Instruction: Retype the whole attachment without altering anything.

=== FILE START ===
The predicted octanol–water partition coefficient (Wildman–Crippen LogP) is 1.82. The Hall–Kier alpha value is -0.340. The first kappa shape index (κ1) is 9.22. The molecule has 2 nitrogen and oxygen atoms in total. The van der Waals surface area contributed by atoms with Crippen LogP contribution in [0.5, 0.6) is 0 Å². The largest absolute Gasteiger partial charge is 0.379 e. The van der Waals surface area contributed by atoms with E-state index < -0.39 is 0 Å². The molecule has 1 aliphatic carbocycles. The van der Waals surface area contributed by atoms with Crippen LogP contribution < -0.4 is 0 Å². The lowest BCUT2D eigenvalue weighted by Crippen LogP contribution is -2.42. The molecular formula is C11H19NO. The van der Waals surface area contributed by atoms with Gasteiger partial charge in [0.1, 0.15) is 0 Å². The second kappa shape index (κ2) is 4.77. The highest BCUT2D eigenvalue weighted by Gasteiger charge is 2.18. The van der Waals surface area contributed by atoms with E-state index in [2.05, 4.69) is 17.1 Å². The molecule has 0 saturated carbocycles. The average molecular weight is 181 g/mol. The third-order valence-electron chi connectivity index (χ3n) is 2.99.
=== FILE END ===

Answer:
The predicted octanol–water partition coefficient (Wildman–Crippen LogP) is 1.82. The Hall–Kier alpha value is -0.340. The first kappa shape index (κ1) is 9.22. The molecule has 2 nitrogen and oxygen atoms in total. The van der Waals surface area contributed by atoms with Crippen LogP contribution in [0.5, 0.6) is 0 Å². The largest absolute Gasteiger partial charge is 0.379 e. The van der Waals surface area contributed by atoms with E-state index < -0.39 is 0 Å². The molecule has 1 aliphatic carbocycles. The van der Waals surface area contributed by atoms with Crippen LogP contribution < -0.4 is 0 Å². The lowest BCUT2D eigenvalue weighted by Crippen LogP contribution is -2.42. The molecular formula is C11H19NO. The van der Waals surface area contributed by atoms with Gasteiger partial charge in [0.1, 0.15) is 0 Å². The second kappa shape index (κ2) is 4.77. The highest BCUT2D eigenvalue weighted by Gasteiger charge is 2.18. The van der Waals surface area contributed by atoms with E-state index in [2.05, 4.69) is 17.1 Å². The molecule has 0 saturated carbocycles. The average molecular weight is 181 g/mol. The third-order valence-electron chi connectivity index (χ3n) is 2.99.